The State of Rust in MacPorts Today
Kirill A. Korinsky
kirill at korins.ky
Tue Dec 13 16:07:15 UTC 2022
From the third hand we may build our own bootstrap chain of rust from scratch.
We have a https://ports.macports.org/port/mrustc/details/ <https://ports.macports.org/port/mrustc/details/> which is able to bootstrap 1.54 rust on x86_64 and arm64.
Unfortunately support of i386 isn't yet finished at upstream. I plan to fix it, but it requires time and availability of hardware to test it :)
I do have a commits which implements rust bootstrap by cahin: mrustc -> rust 1.54 -> rust 1.55 -> rust 1.56; I can start to open PRs to move step-by-step and in month we'll have the last rust via this chain.
> On 13. Dec 2022, at 16:49, Christopher Jones <jonesc at hep.phy.cam.ac.uk> wrote:
> In my opinion, hosting and maintaining these ‘bootstrap’ compilers outside the macports infrastructure was a poor choice, for all the reasons you mention below. I thought this at the time it was done, and even more so now.
> Personally, I would suggest you think about a change to how the rust compiler is package, to mirror a bit how things are done with gcc and clang. Namely, move to a model where the version is part of the port name, e.g. the current one would be called something like rust-1.61.
> The main reason for doing this, is adding a new version would that not remove the previous version, and thus you could simple use it as the bootstrap compiler. So with the above, when you add rust-1.62 that would simple configure itself to bootstrap using the macports rust-1.61 port.
> Yes, this will require some work to set up. You will need to make all the various rust versions installable along side each other, so some tweaking of the install prefix would be needed.
> One thing I would do differently though to how gcc/clang do things is I would try and have a single rust port file, that implements all the versions as sub-ports. I suspect most of what each needs can then just be shared , such that what needs to be different for each sub-port is actually not that much.
> Regarding how users of rust then use these ports, there are a couple options
> 1. Add a shim port ‘rust’ which simply installs sym-links etc. to the ‘current best version’ that mimics the current installation, i.e. in the main prefix. If done well, users should then be blind to the changes above.
> 2. Users that want an older rust could explicitly depend on and use a specific versioned rust-N
> For me, this approach makes a lot more sense than the current way these bootstrap compilers are maintained.
> cheers Chris
>> On 13 Dec 2022, at 2:57 pm, Herby G <herby.gillot at gmail.com <mailto:herby.gillot at gmail.com>> wrote:
>> Hello all,
>> Right now, Rust in MacPorts is severely out of date. It's about 5 versions behind the current release, which at the moment is at 1.65.0. In comparison, MacPorts Rust is currently at 1.61.0.
>> As a core language underlying a lot of other ports, many of these ports cannot be updated to their latest versions because these versions require current versions of Rust. At the time of this writing, 156 ports are being built using Rust ( https://ports.macports.org/port/rust/details/ <https://ports.macports.org/port/rust/details/> ), some quite heavily used by the community, including projects like `git-delta`, `bat` and `fd`.
>> MarcusCalhoun-Lopez's PR here ( https://github.com/macports/macports-ports/pull/14277 <https://github.com/macports/macports-ports/pull/14277> ) heavily rewrote the Rust port to run on older systems, and was very much celebrated and endorsed. However, as a result of this PR, the Rust port became a lot more complicated, and also introduced a new critical bootstrap compiler (referenced in the Rust portgroup here: https://github.com/macports/macports-ports/blob/2d39b30a32fcf0f5e1cff04f172e9d55ae08ba48/_resources/port1.0/group/rust-1.0.tcl#L140 <https://github.com/macports/macports-ports/blob/2d39b30a32fcf0f5e1cff04f172e9d55ae08ba48/_resources/port1.0/group/rust-1.0.tcl#L140>), which is being hosted in MarcusCalhoun-Lopez's personal Github account ( https://github.com/MarcusCalhoun-Lopez/rust/releases <https://github.com/MarcusCalhoun-Lopez/rust/releases> ). Marcus did try to ask about a more official location to host the bootstrap compiler in a macports-dev thread: https://lists.macports.org/pipermail/macports-dev/2022-April/044243.html <https://lists.macports.org/pipermail/macports-dev/2022-April/044243.html> , but ultimately per the responses he decided to just host it in his personal account himself.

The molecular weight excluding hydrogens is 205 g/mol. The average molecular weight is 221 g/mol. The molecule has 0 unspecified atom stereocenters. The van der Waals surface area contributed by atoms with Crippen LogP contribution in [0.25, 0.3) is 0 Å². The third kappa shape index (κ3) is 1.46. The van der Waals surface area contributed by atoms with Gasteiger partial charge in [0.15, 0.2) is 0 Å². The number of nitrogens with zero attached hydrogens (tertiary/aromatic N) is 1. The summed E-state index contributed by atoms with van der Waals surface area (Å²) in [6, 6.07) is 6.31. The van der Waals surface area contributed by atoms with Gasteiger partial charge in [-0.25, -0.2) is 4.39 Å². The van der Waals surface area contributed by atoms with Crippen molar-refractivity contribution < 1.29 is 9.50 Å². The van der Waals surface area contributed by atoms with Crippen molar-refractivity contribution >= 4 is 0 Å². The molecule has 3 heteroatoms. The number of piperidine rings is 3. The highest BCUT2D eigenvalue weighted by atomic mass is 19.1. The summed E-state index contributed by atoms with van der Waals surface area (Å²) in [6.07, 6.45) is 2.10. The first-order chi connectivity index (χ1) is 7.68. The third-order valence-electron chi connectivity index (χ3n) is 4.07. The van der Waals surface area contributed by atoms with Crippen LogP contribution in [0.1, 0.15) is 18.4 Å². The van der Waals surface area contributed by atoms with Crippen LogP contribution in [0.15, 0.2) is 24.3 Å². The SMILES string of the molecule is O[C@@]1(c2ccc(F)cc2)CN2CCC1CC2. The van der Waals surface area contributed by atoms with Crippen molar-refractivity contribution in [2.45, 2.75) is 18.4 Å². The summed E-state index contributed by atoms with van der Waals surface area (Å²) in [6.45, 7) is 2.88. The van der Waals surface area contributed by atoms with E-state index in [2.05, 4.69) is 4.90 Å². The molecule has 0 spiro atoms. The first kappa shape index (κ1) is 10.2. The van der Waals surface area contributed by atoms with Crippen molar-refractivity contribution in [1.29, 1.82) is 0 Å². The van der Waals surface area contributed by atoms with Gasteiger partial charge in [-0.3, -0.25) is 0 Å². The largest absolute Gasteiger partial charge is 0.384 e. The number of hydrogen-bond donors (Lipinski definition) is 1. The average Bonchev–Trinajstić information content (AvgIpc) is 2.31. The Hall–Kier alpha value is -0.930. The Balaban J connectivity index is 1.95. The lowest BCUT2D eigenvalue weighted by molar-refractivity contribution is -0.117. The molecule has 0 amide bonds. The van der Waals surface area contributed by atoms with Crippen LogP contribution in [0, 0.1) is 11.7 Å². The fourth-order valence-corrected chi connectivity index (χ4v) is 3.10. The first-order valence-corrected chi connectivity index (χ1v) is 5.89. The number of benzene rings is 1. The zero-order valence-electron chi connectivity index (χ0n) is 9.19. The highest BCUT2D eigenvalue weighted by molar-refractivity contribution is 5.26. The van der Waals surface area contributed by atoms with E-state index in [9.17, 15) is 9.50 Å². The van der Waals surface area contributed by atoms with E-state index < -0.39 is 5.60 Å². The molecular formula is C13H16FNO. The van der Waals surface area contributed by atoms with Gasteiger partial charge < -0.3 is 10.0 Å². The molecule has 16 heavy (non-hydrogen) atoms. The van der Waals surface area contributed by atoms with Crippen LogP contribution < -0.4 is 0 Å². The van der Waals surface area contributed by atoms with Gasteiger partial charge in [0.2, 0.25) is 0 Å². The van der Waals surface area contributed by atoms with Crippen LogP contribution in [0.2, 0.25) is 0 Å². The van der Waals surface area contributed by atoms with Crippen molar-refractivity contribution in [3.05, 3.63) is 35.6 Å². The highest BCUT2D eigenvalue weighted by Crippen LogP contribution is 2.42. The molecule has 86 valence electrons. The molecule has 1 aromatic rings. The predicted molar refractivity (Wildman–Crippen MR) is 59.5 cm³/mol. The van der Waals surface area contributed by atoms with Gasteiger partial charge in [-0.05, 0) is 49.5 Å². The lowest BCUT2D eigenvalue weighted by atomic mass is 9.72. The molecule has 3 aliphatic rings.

>> Since this massive change to the Rust port at 1.60.0, it's only seen one update since then to 1.61.0 ( https://github.com/macports/macports-ports/commit/8431ccb48eec4824736eca51f643523356091cd6 <https://github.com/macports/macports-ports/commit/8431ccb48eec4824736eca51f643523356091cd6> )
>> David Gilman opened a PR recently attempting to update Rust to 1.64.0 ( https://github.com/macports/macports-ports/pull/16329 <https://github.com/macports/macports-ports/pull/16329> ), but Gilman doesn't have access to update the bootstrap compiler, because as of right now, only MarcusCalhoun-Lopez knows how to build it, and also it's hosted in Calhoun's Github account as mentioned prior.
>> We need to figure out a more sustainable approach for this bootstrap compiler, including how it can be built, and hosting it somewhere where a small set of MacPorts maintainers can build and update it so that we can get MacPorts Rust back on track. As things are today, only MarcusCalhoun-Lopez has all the pieces required to update this port, and there's been no word from him for months now as the Rust port has fallen further and further behind. Being such a critical core language port, it may make sense to create a repo within the MacPorts Github organization where a set of maintainers can host and update the Rust bootstrap compiler.
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